we write we choose a life that
requires facing the wounds.
Whether they be our own or
the still open sores of humanity.
As long as you can remember
the feeling of the cold floor
on your cheek from where you
lay broken, you can write.
Some of us turn that cold tile
into books with pink covers
and some of us turn it into
roads with no destination.
But the shelves behind the
spinning plastic columns hold
them all. Maps leading the way
to the truth of everything.

We are drawn back to the
writing desk on sunset days
when the turntable crackles
in a song fit for David to play.
Or sunrise days when tea
whispers over porcelain. On
days when the memories of
the cold floor rise from
whispered conversations. On
gray days when humanity is
weeping from the sky. When
headlines use their ink to
inform, and fields of flowers
can’t find the sun. We sit and
open those jars of ink, and
watch as it bleeds across the
page. Writing is like the love
that you always go back to.
The love that creates the tempest
of chaos as well as the only
real peace. Writing is like
that love. Paradoxical and
necessary.

A fortune cookie once dared to
tell me that happily ever after
does exist. And I chose to believe
it because through the snuffing
candles and endless mazes I can
see a brighter light that sometimes
grows faint but never fully leaves.
Stars shoot across the sky when
I look at an endless night, and they
seem to whisper the same thing.
My heart settles into this truth
and decides to hold on.

I’ve always hoped to know the
truth behind the majesty of a
starry night. But the more I try
the deeper it gets, the further
into the stars I fall. So far that
I get lost there and don’t wish
to return home. And then the
bright star with two tails picks
me up and takes me back to the
soft warmth of a summer night,
and it tells me something good.
And I believe it every time.

Constellations

orions beltWhen I was serving my religious mission, I was sent to a very small town in the hills and woods of East Texas. I loved it there instantly because it was much like my hometown. My very first night there, as we parked the car and walked inside, I noticed how bright the stars were. One thing I loved about Texas, and miss very much, is the vast Texas sky. I’ll never know the reason behind it, but for some reason the sky is bigger and bluer there. It holds more stars and more sunlight.

The stars that I noticed that night were right above a blank spot in the treeline: Orion’s Belt. It was positioned absolutely perfectly in the sky so that each night when we arrived home, I looked up and saw it as I got out of the car.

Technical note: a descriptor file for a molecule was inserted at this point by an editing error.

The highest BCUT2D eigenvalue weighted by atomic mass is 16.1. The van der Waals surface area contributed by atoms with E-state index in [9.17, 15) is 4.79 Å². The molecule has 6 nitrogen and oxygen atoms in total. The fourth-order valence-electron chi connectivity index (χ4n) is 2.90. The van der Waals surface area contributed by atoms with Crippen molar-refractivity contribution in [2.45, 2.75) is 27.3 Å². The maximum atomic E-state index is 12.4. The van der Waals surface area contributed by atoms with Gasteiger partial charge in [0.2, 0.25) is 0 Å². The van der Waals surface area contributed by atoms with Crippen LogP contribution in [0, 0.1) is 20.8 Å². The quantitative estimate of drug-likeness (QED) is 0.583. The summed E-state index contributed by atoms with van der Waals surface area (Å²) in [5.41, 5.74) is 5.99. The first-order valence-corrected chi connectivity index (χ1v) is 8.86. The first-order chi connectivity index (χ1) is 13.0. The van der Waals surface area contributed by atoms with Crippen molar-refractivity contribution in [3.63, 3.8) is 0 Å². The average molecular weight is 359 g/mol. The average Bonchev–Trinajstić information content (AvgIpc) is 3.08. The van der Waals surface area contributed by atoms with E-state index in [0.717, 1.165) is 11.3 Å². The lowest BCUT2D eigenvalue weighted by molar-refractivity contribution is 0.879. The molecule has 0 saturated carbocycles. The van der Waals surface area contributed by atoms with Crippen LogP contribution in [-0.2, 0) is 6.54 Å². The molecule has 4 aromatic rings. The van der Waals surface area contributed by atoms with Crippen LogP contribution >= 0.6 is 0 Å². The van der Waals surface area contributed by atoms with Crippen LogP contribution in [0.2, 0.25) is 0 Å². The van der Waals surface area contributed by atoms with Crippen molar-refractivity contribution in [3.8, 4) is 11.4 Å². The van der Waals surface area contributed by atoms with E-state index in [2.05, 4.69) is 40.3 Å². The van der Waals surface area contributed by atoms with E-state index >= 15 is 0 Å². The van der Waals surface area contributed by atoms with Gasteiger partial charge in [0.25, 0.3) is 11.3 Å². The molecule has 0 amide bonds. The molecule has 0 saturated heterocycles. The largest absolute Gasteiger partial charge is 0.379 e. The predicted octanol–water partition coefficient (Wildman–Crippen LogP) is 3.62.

I was in that small, incredibly wonderful town for six months, and as the time passed I watched Orion’s Belt move across the sky, closer and closer to me with the changing of the seasons. But no matter how it moved, it always stayed exactly the same. It was always changing, and yet forever constant.

It became something I looked forward to at the end of the day, looking for this constellation that I quickly adopted as my own. And to tell you the absolute truth, I’m not really sure why. It just became a habit: to look up and see it there, twinkling at me. Even though I always knew it would be there, I always looked, and it never failed to comfort me or give me hope.

To this day, every now and again I look up at the night sky and instinctively begin looking real van gogharound for Orion’s Belt. And every time I find it, I am reminded of that consistency and dependability, but also of change. That time in my life, while incredibly wonderful and sweet, was also very hard. But it was the small things, like looking for a constellation, that helped me remember God. It helped me remember to have faith in the face of change and uncertainty, to be dependable and loyal in all things.

All of us face change every single day. Sometimes it is good change that we’re excited and happy about, and other times it is hard change. I think we could all agree that as people, it is important that we change and grow. And yet, amidst this life of change, there are some things that never change, that shouldn’t change.

I believe that truth, love, and faith are just a few of these things. Though they may evolve, or we may evolve to allow for more of them, they don’t change. Kind of like a constellation.